It was the cold that she recalled more than anything else: “When the wind was strong it would toss the plane. In winter when you’d look out to see your target better, you got frostbite, our feet froze in our boots, but we carried on flying.” There was no time for fear: “You had to focus on the target and think how you could hit it. There was no time to give way to emotions... Those who gave in were gunned down and they were burned alive in their craft as they had no parachutes.”
She recalled one particularly gruelling mission when, after bombing an ammunition dump, she found herself caught in the searchlights: “I manoeuvred and suddenly I saw them switch to another plane that flew after me. Enemy planes took off and shot it down, it caught fire and fell. That was one. Then I turned my head and saw a second plane go down in flames and then a third one lit up the sky like a falling torch. By the time I got back, four of our planes had perished with eight girls in them burned alive ... What a nightmare, poor girls, my friends, only yesterday we had slept in the bunks together.”
Nadezhda Popova, who was promoted to the rank of lieutenant-colonel, was one of the best of the 588th pilots — and one of the luckiest. She flew 852 missions, serving in Ukraine, Rostov-on-Don, the North Caucasus near Grozny, Novorossiysk, Sevastopol, Minsk, Warsaw and Berlin. Though shot down or forced to land several times, she always emerged unharmed — and on one occasion she found romance too.
Shot down in July 1942 in the North Caucasus, she joined a retreating infantry column and, on the way back to her unit, met another pilot, Semyon Kharlamov, who had also been shot down. Only his eyes were visible through his bandages, but he charmed her with his jokes. They met a number of times again during the war and became Heroes of the Soviet Union by the same decree in February 1945. When they reached Berlin at the end of the war, they scribbled their names together on the walls of the Reichstag.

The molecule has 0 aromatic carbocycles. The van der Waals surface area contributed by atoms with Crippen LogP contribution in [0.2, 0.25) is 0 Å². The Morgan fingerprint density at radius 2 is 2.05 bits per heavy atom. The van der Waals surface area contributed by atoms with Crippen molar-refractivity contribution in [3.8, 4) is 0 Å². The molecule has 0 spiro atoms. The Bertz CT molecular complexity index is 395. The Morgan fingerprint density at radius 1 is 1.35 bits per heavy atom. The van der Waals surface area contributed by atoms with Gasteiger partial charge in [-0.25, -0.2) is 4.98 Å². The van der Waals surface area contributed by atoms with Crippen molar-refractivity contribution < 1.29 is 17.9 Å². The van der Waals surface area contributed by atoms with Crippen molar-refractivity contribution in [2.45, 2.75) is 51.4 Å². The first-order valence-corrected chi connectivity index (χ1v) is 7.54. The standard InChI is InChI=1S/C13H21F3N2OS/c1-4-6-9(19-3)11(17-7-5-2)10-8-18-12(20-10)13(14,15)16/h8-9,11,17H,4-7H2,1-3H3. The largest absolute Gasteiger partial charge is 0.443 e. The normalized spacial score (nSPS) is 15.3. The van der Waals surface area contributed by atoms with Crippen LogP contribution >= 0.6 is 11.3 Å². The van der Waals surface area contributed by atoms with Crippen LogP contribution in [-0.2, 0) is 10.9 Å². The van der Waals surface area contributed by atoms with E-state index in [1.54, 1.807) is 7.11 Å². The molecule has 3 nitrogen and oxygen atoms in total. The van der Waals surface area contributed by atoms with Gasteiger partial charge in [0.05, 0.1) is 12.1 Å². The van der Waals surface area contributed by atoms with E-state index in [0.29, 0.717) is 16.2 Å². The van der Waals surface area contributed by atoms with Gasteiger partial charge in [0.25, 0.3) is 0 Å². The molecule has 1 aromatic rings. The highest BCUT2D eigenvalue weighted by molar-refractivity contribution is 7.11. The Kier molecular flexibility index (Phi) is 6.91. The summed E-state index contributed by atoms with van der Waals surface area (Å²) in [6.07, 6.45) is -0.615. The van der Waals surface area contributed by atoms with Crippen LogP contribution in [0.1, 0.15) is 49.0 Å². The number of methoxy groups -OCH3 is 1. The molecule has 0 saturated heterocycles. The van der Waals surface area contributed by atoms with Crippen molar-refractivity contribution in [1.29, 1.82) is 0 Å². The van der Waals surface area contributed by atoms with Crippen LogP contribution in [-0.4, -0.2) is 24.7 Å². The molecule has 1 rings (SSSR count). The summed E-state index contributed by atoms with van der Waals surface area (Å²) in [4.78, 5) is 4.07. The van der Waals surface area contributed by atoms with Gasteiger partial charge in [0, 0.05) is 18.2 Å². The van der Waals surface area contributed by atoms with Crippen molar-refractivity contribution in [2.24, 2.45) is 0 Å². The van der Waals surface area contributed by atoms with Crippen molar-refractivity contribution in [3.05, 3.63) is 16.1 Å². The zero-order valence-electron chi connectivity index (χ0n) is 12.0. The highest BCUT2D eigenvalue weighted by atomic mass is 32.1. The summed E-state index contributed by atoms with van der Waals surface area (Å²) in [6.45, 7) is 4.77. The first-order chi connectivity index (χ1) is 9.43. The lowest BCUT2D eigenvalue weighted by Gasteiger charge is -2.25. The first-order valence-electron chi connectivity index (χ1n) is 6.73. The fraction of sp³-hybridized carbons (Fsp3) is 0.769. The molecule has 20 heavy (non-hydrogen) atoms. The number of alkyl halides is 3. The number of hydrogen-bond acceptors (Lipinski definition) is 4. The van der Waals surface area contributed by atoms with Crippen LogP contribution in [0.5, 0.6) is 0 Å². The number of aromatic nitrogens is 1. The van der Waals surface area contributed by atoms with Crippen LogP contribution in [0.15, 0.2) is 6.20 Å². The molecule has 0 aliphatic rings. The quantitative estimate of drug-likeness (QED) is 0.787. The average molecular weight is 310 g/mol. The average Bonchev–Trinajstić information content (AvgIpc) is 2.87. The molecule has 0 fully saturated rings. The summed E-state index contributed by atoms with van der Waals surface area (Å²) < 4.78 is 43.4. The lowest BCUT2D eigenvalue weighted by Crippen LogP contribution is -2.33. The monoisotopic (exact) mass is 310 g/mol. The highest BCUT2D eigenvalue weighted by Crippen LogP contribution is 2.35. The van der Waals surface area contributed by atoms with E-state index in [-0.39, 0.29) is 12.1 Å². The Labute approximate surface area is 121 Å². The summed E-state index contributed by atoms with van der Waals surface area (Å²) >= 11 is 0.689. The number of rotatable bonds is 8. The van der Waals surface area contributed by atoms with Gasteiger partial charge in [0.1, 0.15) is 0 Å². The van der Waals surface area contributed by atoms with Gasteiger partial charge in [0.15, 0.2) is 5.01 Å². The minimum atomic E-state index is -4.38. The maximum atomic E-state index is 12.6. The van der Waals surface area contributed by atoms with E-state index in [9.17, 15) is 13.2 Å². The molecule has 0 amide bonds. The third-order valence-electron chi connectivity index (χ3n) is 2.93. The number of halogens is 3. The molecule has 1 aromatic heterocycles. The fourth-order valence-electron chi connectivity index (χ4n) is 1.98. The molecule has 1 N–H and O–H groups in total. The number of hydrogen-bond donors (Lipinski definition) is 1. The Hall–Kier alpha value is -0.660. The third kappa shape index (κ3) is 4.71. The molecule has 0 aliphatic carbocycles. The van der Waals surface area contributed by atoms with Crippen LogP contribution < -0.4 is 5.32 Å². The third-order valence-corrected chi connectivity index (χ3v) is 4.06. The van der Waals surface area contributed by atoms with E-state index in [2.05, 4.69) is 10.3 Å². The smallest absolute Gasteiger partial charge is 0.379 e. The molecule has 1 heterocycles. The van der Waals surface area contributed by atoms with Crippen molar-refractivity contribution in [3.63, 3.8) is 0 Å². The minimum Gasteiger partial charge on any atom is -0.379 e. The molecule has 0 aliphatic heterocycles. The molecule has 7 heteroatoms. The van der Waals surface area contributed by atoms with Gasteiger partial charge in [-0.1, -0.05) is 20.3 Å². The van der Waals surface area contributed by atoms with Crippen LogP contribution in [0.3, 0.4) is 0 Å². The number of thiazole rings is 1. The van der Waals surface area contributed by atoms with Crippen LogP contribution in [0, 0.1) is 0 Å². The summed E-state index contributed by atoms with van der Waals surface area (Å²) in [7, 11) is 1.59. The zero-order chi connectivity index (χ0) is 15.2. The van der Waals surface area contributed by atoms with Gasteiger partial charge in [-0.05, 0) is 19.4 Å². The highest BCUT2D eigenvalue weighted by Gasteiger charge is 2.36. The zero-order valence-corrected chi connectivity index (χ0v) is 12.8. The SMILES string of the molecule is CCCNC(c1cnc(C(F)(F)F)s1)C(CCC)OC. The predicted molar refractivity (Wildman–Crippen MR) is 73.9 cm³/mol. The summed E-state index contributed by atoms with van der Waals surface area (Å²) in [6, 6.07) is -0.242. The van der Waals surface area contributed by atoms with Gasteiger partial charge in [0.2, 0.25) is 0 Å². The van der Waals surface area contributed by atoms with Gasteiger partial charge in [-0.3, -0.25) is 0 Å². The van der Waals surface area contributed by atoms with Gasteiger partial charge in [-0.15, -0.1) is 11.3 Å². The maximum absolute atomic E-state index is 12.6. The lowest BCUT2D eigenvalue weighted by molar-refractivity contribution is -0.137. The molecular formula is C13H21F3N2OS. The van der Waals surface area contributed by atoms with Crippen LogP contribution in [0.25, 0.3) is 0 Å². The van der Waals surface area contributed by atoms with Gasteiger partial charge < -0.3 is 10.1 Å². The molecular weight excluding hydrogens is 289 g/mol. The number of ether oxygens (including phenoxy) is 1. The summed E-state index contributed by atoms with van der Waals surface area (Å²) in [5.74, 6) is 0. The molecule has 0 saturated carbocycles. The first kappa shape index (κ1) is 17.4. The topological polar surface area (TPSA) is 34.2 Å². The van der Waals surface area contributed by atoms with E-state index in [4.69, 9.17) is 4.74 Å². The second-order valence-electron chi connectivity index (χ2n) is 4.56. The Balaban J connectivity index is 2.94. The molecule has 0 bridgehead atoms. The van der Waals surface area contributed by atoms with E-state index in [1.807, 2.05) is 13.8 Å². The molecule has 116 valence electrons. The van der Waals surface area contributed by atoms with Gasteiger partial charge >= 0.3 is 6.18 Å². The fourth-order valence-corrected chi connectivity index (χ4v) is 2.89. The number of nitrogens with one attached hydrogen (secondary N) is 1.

Shortly afterwards they married and remained together until Semyon’s death in 1990.
The daughter of a railwayman, Nadezhda Popova was born in Shabanovka (now Dolgoye) on December 17 1921 and brought up in Donetsk in Ukraine.
She decided to train as a pilot as a young girl when a small plane landed near her house and the pilot got out: “I thought, 'Oh my God! He’s just an ordinary man!’ We touched the wings of the plane and his leather jacket... and I had thought that they were some Hercules. And then I thought it would be great if I could fly like a bird.”
When she was 15 she joined a flying club, and in 1937, aged 16, made her first parachute jump and her first solo flight. She went on to train at the aviation school at Kherson, Ukraine, and became a flying instructor.
She decided to volunteer as a bomber pilot after her home was taken over by the invading Germans and her brother, Leonid, was killed at the front: “He was 20 and had never even kissed a girl,” she recalled. “My mother sobbed, 'That damn Hitler.’ I saw the German aircraft flying along our roads filled with people who were leaving their homes, firing at them with their machine guns... they blasted our school.”
After the war she returned to her work as a flying instructor.
In addition to her other decorations, she was awarded the Soviet Medal of Honour; the Order of Friendship; the Order of Lenin; and the Order of the Red Banner (three times).
She is survived by her son, now a general in the Belarussian Air Force.
Nadezhda Popova, born December 17 1921, died July 8 2013